Chronicles of Andamans-II

t’was hardly a month since we had moved to Port Blair that we got an opportunity to go into the seas aboard one of our friend’s boat. The plan was to go from Aberdeen jetty to North point where the boat would be anchored in the middle of the sea, we would then get into a Gemini and go up further North in deeper waters and do snorkelling.
For me, having never travelled on such a boat was itself exciting. My friend took me to the front part of the boat and made me sit on the bow? …the front portion of the boat, (imagine sitting on the bonnet of a car and speeding) water rushing, a fine spray caressing my face, with fear tugging my heart, my thoughts racing ... ‘am I holding on tight?, is my grip loosening?.... I am being clumsy, I am going to fall into the sea’ and so on. Meanwhile the breeze was trying to make each strand of my hair dance to its tune flying left, right, up and down and I, squinted my eyes against the wind barely managing to keep them open. Shirt flying, unstable legs and clammy hand, blind eyed, everything was working towards pushing me overboard.
One of the boys in the group let’s call him ‘Wish’ was thoroughly enjoying watching me, my careful walking on the boat, purposeful heavy footsteps, gripping toes ...holding this and that with my hands alternating so that at any point in time one of my hands was definitely holding on to something. There are so many jutting pipes and knobs to hold on to on a boat. (Very handy I must say!) One had to be careful though because what you thought was a fixed thing would turn out to be a handle of sorts and suddenly turn while you are holding on to it for your life.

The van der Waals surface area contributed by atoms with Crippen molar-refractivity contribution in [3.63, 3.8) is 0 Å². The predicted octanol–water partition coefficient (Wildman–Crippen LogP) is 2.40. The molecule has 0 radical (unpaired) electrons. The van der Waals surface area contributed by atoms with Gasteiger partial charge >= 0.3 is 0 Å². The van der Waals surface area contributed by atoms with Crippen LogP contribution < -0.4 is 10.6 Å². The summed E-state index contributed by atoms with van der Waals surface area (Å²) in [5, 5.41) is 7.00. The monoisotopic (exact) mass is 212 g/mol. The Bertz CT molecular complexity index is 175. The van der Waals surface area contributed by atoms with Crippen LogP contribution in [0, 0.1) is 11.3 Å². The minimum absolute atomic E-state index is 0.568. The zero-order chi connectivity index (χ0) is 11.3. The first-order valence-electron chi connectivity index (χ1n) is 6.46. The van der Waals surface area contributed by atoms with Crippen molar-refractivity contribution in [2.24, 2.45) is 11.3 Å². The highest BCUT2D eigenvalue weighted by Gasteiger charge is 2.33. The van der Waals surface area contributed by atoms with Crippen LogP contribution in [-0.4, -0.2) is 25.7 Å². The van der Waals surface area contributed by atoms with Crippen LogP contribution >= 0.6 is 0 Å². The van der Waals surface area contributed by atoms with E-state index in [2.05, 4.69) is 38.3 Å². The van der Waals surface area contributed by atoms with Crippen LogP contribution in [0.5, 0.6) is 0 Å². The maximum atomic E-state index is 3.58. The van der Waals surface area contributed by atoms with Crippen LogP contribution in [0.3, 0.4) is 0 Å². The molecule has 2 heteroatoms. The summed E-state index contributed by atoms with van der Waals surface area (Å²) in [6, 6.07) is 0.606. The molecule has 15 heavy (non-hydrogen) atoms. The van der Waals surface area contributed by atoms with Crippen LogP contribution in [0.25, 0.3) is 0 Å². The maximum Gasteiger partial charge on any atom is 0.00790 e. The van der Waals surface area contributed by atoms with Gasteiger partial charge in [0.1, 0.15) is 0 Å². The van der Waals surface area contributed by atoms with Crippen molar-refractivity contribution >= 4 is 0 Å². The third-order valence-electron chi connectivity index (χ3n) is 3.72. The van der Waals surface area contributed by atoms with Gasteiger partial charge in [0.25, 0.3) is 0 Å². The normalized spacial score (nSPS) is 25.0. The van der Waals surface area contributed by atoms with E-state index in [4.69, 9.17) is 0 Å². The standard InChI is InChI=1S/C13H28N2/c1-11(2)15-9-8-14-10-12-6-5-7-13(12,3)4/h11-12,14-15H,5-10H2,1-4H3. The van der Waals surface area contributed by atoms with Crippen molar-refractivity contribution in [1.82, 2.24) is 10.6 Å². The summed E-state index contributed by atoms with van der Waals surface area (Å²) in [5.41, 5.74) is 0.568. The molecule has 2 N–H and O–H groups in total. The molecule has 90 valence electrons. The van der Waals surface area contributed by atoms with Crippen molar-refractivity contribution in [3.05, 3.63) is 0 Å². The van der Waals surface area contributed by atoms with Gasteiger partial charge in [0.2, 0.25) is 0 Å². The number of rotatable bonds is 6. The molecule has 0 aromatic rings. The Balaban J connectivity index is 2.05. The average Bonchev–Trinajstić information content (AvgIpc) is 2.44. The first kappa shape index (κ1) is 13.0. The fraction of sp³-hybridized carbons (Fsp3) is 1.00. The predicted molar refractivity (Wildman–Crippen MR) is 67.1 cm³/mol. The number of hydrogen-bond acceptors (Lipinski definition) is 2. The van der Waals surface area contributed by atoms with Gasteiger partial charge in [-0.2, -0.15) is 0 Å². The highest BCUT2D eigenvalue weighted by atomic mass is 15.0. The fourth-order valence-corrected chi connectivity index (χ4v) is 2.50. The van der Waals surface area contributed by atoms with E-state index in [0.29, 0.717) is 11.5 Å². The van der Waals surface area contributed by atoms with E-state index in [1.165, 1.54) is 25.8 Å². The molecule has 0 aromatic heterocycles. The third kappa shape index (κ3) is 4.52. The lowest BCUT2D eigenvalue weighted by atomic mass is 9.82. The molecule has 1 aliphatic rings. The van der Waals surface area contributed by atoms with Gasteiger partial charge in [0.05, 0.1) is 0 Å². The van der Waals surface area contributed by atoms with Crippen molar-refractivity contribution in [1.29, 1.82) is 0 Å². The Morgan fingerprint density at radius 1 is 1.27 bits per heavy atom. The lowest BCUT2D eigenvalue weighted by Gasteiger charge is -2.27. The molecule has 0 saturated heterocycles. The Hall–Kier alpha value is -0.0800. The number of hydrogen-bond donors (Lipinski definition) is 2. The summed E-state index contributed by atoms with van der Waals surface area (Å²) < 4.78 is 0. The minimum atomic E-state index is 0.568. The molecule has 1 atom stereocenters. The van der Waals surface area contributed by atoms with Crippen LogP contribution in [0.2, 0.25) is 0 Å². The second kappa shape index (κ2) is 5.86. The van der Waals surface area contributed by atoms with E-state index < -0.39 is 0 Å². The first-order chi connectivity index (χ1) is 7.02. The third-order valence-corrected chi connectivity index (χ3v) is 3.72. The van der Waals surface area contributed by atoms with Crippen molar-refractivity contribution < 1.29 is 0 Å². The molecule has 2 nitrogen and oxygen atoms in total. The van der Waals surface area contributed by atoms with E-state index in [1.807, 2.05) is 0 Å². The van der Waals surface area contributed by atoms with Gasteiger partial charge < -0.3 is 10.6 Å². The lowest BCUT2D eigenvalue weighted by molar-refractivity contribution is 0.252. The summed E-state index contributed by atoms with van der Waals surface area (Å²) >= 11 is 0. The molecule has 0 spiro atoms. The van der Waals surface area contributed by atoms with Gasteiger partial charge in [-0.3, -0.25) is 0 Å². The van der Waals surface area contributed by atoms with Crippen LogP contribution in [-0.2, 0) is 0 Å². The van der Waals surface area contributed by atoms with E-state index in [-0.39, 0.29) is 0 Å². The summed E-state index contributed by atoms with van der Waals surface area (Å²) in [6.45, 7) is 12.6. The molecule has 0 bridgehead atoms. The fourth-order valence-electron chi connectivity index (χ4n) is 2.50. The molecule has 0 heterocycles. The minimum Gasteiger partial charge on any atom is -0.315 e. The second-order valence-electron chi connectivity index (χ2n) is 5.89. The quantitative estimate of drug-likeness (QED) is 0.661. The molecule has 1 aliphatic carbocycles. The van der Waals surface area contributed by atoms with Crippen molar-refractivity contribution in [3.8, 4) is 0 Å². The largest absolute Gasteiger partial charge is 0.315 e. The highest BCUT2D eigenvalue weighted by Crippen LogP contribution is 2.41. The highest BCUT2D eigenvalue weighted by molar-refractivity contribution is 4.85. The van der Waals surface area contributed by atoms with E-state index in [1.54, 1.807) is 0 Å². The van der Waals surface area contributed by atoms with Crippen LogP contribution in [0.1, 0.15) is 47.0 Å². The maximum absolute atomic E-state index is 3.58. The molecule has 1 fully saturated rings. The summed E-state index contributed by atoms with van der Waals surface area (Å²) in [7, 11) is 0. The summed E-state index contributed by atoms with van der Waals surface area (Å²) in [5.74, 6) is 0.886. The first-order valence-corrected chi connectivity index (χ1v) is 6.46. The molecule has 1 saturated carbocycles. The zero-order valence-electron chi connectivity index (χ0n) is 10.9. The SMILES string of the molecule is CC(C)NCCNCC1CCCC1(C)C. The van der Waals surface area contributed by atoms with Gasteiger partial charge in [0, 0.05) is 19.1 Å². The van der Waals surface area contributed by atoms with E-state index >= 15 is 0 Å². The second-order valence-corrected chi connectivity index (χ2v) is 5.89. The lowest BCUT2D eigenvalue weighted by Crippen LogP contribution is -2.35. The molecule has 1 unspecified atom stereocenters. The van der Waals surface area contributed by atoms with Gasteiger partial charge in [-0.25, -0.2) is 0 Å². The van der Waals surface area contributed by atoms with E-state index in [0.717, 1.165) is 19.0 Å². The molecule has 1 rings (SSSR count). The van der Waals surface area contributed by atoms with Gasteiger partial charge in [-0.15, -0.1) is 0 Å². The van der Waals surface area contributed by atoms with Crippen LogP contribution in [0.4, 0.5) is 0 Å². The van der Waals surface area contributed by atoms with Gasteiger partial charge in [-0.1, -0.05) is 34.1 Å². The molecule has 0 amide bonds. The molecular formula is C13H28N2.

Wish had a whale of a time watching my antics. He, (all of eleven years of age) was a pro and ran about as if we were on a play ground or something, jumping over this and that. Kids have this uncanny (“adults, please read that as bugging”) habit of making everything look simple. Forty-five minutes later it was time to move into the Gemini which I discovered was a very low boat on inflated tyres! with a motor. “Can it take all of us at one time?” I enquired worriedly. Wish promptly answered “Yes”. “Hello, Is there anybody else other than Wish over here?” (See the picture of Gemini Inflatable below)